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Several mobile apps have hidden tracking software traced to the US government


One major argument put forward by the US administration in its major clampdown on Chinese companies such as Huawei, TikTok, WeChat and others is that they could transfer data of US citizens to the Chinese government. Apparent, there seems to be nothing wrong if the US government spies on its own citizens. That is what it looks like going by a recent report by the Wall Street Journal.

The report reveals that the US government has a contractor who embeds tracking software in over 500 mobile applications used by US citizens. The contractor is named as Anomaly Six LLC and is based in Virginia. According to the report, the contractor pays mobile app developers to include a self-developed tracking code within their apps. The trackers then collect anonymous data from phones running such apps. Anomaly Six then collates the data and sells it to the US government.

If this were to be Chinese apps carrying such tracking codes, the internet would be on fire right now but it is what it is. The report even clarifies that there is apparently nothing legally wrong in what the company is doing as long as the data is not being sold for commercial purposes such as advertising or marketing.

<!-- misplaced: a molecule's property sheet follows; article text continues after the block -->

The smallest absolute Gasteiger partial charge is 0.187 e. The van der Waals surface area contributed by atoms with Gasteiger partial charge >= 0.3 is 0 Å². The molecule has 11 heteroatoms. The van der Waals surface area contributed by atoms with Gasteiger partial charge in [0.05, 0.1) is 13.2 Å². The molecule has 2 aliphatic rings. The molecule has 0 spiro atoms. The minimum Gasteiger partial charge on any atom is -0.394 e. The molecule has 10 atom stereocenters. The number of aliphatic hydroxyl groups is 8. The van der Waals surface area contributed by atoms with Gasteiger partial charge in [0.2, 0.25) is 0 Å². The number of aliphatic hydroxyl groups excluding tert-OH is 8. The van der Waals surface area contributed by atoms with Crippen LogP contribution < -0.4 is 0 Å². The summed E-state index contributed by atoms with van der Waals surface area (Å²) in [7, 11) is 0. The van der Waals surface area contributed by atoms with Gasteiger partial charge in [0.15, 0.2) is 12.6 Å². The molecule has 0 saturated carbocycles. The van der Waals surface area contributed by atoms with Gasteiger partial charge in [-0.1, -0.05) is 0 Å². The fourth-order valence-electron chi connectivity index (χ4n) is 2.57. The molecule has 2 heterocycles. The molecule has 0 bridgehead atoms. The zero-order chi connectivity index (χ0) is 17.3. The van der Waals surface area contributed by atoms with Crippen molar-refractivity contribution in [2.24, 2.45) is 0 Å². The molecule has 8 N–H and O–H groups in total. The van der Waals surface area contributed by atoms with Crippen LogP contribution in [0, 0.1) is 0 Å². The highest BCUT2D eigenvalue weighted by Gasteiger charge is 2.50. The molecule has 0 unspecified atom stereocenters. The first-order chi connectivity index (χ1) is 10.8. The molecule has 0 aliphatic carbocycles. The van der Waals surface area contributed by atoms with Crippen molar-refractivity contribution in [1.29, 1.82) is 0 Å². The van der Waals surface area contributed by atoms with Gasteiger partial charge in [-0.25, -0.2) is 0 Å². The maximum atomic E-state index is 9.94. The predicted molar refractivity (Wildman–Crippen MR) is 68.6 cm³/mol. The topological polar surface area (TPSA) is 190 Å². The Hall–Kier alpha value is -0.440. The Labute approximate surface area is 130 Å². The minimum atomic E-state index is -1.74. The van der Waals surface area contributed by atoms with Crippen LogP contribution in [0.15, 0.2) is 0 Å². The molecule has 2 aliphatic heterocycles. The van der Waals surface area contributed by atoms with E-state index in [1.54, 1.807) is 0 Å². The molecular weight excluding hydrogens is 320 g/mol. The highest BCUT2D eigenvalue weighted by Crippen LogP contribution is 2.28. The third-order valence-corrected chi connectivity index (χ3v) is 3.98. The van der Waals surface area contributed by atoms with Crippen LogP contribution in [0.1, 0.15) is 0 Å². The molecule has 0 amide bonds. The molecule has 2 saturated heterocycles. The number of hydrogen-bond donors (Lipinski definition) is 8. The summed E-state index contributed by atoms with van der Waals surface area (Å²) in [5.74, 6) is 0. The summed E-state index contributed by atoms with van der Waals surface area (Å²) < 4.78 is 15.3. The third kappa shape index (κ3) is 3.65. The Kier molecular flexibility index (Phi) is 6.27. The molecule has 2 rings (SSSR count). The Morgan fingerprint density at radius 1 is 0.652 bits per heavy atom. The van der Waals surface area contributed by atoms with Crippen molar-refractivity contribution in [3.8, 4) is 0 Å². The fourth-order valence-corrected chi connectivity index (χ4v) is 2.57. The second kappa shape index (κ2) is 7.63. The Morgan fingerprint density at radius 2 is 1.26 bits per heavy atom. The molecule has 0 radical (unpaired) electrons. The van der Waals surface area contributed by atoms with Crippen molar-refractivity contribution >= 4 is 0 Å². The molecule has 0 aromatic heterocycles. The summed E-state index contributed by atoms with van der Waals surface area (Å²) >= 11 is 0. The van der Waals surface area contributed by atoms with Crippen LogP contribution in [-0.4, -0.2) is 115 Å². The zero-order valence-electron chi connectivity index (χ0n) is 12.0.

However, there are reasons to be worried even though the data is said to be anonymized. The WSJ notes that there are several ways by which such “anonymous” data could be used to figure out who owns the device. For example, the device will likely be idle at night while the owner sleeps, and the device’s location at that time is likely the owner’s home. Once that information is gotten, it is no difficult to start decoding other user habits, such as where they work, what they use to commute, where they go out to eat, etc. In other words, individuals can be tracked using such data.

Although Anomaly Six has confirmed the report, it refused to mention the apps with which it has partnerships. The Wall Street Journal has not been able to also get information on the apps by any other means. There is no available information on what the US government does with such data. The usual guesses will be law enforcement purposes or counter-terrorism.

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